Reconnect with your Spouse: Making your Marriage Survive Retirement

 

There’s lots of togetherness in retirement!

If you read Dixie’s last post, you’ve been remembering why you chose your partner.  That’s a good place to start.   If you want your marriage to survive retirement, you’ve got to reconnect with your spouse.

Retirement is a wonderful time, a time to be celebrated, but it’s also a time that takes some getting used to – much like that first year of marriage when we learn to make the enormous leap from “me” to “we.”

But for some reason, we expect a period of adjustment to marriage but not to retirement.  Maybe it’s because most of us have spent a lot of years in a pretty consistent routine – raising kids, going to work, and handling the myriad number of chores and obligations required to do both those things.  We think the relationship we’ve forged over the years will just go on in this new and free format, only we’ll be on vacation all the time!

For better or for worse, but not for lunch!

Unfortunately, experts know that the changes accompanying retirement can wreak havoc on a marriage.  The statistics involving divorce at this period are pretty grim: since 1981, there has been a 16% increase in the divorce rate among couples married 30 or more years.

There might be a bit too much togetherness during those first few retirement months.  And when both spouses have worked at jobs where they were in charge, there may be a difficulty in giving up that authority!

“Thank you dear for finishing my sentence.  That’s exactly what I would have said.” –  Wife of a retired husband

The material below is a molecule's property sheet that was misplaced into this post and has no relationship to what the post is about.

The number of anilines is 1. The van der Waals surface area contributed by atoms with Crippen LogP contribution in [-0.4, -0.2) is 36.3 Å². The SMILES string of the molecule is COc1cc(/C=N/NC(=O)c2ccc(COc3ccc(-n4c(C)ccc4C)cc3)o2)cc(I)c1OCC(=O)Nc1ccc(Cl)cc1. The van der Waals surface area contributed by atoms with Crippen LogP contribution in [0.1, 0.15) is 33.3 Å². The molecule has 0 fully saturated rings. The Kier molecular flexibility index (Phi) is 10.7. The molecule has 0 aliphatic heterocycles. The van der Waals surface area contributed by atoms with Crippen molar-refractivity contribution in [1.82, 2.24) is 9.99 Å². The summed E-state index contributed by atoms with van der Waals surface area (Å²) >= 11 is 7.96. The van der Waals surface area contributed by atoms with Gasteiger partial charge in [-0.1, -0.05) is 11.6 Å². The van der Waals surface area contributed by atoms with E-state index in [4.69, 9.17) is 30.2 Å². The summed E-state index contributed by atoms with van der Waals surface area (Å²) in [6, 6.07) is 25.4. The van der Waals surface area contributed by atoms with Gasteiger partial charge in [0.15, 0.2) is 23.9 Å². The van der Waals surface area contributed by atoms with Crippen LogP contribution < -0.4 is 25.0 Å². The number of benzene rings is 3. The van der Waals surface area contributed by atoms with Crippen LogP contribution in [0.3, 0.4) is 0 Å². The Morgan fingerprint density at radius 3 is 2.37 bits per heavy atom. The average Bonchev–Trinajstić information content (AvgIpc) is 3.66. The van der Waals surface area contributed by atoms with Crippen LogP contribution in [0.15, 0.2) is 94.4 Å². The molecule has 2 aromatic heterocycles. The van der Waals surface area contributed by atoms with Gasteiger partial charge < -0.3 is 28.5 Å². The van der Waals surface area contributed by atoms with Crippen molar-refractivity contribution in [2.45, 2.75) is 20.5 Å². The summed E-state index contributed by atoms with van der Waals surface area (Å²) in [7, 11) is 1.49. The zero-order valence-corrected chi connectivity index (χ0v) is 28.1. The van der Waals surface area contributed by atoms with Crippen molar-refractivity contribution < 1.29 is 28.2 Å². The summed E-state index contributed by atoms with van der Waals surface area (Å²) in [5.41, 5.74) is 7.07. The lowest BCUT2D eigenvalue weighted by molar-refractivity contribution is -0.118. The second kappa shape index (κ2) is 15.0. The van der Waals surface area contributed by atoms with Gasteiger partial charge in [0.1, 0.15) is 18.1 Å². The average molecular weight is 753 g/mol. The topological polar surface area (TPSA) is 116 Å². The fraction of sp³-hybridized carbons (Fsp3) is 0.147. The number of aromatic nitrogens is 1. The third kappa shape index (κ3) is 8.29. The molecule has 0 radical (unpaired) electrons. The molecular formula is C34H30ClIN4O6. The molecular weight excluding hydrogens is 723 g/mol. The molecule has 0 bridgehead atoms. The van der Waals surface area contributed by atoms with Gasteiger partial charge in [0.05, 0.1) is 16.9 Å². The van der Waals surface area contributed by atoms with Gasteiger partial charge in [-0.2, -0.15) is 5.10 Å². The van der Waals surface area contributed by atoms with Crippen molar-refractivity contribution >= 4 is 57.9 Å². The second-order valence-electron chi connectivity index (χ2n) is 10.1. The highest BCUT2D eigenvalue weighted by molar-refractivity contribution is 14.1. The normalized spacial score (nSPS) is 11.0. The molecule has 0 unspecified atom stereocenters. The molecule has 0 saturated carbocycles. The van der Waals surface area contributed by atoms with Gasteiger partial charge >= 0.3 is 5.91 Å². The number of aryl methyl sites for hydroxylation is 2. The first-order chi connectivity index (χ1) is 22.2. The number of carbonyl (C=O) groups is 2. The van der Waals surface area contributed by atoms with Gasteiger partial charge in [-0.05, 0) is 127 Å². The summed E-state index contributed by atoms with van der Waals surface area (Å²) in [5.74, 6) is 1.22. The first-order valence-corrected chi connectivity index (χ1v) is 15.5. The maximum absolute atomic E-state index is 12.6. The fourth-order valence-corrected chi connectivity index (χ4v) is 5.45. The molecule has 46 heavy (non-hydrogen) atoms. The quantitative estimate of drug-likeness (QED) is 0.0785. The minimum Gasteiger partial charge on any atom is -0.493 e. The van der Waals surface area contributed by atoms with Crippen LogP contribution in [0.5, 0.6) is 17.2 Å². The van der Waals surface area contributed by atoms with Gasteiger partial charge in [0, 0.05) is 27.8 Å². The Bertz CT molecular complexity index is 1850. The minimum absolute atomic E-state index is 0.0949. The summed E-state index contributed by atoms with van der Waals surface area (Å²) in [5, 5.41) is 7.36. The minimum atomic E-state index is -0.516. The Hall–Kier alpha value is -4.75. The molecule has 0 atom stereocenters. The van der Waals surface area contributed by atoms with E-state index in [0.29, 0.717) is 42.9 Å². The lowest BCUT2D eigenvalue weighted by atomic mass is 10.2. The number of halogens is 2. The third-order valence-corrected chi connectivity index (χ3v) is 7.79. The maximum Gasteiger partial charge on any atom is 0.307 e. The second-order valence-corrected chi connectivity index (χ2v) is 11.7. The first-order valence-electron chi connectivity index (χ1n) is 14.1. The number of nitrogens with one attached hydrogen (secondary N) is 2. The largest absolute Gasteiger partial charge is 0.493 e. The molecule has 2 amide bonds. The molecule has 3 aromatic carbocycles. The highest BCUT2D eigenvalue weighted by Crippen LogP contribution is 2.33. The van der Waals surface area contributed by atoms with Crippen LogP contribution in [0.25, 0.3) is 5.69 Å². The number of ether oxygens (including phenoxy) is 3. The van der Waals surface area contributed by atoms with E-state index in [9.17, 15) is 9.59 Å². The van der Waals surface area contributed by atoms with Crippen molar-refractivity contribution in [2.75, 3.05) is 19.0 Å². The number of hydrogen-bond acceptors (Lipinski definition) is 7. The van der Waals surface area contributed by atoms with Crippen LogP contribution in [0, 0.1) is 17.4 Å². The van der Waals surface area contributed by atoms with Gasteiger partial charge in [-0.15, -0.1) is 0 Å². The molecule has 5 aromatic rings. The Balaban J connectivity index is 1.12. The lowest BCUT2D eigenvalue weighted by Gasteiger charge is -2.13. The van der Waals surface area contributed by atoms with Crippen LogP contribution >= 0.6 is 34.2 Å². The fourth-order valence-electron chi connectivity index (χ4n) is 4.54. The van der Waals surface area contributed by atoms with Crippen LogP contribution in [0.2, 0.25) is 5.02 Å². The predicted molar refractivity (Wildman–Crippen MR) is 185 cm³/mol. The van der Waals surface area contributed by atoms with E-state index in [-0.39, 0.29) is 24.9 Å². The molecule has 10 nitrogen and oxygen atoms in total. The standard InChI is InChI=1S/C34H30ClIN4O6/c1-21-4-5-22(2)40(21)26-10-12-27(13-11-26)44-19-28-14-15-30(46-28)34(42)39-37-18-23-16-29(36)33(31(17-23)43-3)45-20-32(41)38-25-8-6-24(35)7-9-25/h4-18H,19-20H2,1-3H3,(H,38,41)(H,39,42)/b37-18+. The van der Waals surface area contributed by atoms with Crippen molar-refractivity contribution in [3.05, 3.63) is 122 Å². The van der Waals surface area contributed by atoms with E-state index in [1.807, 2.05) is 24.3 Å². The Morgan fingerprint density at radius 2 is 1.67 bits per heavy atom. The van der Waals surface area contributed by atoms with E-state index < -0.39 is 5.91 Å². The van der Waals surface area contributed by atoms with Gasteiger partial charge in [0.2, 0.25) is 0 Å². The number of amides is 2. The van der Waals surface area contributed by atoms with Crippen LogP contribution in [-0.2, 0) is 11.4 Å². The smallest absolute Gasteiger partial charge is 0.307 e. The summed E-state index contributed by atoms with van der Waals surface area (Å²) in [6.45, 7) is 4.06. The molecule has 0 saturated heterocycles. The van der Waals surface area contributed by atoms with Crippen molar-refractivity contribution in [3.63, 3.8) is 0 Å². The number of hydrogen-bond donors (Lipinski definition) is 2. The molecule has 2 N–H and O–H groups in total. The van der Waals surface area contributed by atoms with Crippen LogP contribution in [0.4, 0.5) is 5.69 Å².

Sometimes couples have simply stopped working without really making a plan for their retirement – not a financial plan, but a life plan!  They may feel overwhelmed and baffled about what they’re going to do for the rest of their lives!  But it doesn’t have to come to that.

The good news is that couples who make it through this passage (just like all those other passages encountered in any long-term relationship) come out the other side stronger and happier.  Most couples eventually find that this time is one of the sweetest times in life.

How do we make it sweet?

  • Start by making a conscious commitment to the relationship. Tell yourself that your spouse comes first.  Before your grown kids.  Before your grandchildren.  Before your friends.  Before anyone.  When a major decision comes up, ask yourself, “Is this good for the relationship?”
  • Give yourselves space. You don’t have to be joined at the hip.  In fact, it’s important to have some interests of your own.  Find some new hobbies or spend more time on the ones you already have.  You’ll be more interesting to your partner when you have something special to share about your day.  My husband just started a part-time job at the golf course.  He comes home full of stories about new people and new activities.
Be sure to have a couple of good hugs every day!